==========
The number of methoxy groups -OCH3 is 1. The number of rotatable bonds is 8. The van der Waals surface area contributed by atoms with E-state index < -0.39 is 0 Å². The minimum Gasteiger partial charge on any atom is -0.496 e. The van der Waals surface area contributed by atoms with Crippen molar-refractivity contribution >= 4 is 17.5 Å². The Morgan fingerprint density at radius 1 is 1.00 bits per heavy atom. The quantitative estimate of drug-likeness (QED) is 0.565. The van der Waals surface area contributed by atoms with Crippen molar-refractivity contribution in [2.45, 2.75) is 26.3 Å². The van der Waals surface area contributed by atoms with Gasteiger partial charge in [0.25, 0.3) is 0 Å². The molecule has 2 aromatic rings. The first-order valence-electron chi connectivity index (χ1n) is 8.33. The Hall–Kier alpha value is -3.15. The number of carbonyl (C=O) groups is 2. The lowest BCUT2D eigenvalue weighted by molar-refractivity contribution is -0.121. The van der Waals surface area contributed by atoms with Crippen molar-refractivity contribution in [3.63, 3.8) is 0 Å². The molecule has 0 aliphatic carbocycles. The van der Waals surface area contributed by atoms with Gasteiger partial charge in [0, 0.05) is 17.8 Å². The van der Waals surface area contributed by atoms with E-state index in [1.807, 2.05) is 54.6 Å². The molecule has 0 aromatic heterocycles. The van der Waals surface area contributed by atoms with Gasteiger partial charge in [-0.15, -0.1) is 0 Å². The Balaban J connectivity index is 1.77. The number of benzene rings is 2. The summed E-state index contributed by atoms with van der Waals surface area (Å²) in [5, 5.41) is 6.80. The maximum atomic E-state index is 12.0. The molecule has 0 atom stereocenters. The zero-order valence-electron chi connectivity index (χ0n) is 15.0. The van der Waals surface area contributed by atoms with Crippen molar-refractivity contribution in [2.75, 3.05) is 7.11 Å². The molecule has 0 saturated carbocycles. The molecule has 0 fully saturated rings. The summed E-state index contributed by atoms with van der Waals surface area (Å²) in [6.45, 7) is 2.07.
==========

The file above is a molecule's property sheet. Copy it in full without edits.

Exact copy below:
The number of methoxy groups -OCH3 is 1. The number of rotatable bonds is 8. The van der Waals surface area contributed by atoms with E-state index < -0.39 is 0 Å². The minimum Gasteiger partial charge on any atom is -0.496 e. The van der Waals surface area contributed by atoms with Crippen molar-refractivity contribution >= 4 is 17.5 Å². The Morgan fingerprint density at radius 1 is 1.00 bits per heavy atom. The quantitative estimate of drug-likeness (QED) is 0.565. The van der Waals surface area contributed by atoms with Crippen molar-refractivity contribution in [2.45, 2.75) is 26.3 Å². The van der Waals surface area contributed by atoms with Gasteiger partial charge in [0.25, 0.3) is 0 Å². The molecule has 2 aromatic rings. The first-order valence-electron chi connectivity index (χ1n) is 8.33. The Hall–Kier alpha value is -3.15. The number of carbonyl (C=O) groups is 2. The lowest BCUT2D eigenvalue weighted by molar-refractivity contribution is -0.121. The van der Waals surface area contributed by atoms with Crippen molar-refractivity contribution in [3.63, 3.8) is 0 Å². The molecule has 0 aliphatic carbocycles. The van der Waals surface area contributed by atoms with Gasteiger partial charge in [0, 0.05) is 17.8 Å². The van der Waals surface area contributed by atoms with E-state index in [1.807, 2.05) is 54.6 Å². The molecule has 0 aromatic heterocycles. The van der Waals surface area contributed by atoms with Gasteiger partial charge in [-0.15, -0.1) is 0 Å². The Balaban J connectivity index is 1.77. The number of benzene rings is 2. The summed E-state index contributed by atoms with van der Waals surface area (Å²) in [5, 5.41) is 6.80. The maximum atomic E-state index is 12.0. The molecule has 0 atom stereocenters. The zero-order valence-electron chi connectivity index (χ0n) is 15.0. The van der Waals surface area contributed by atoms with Crippen molar-refractivity contribution in [2.75, 3.05) is 7.11 Å². The molecule has 0 saturated carbocycles. The molecule has 0 fully saturated rings. The summed E-state index contributed by atoms with van der Waals surface area (Å²) in [6.45, 7) is 2.07.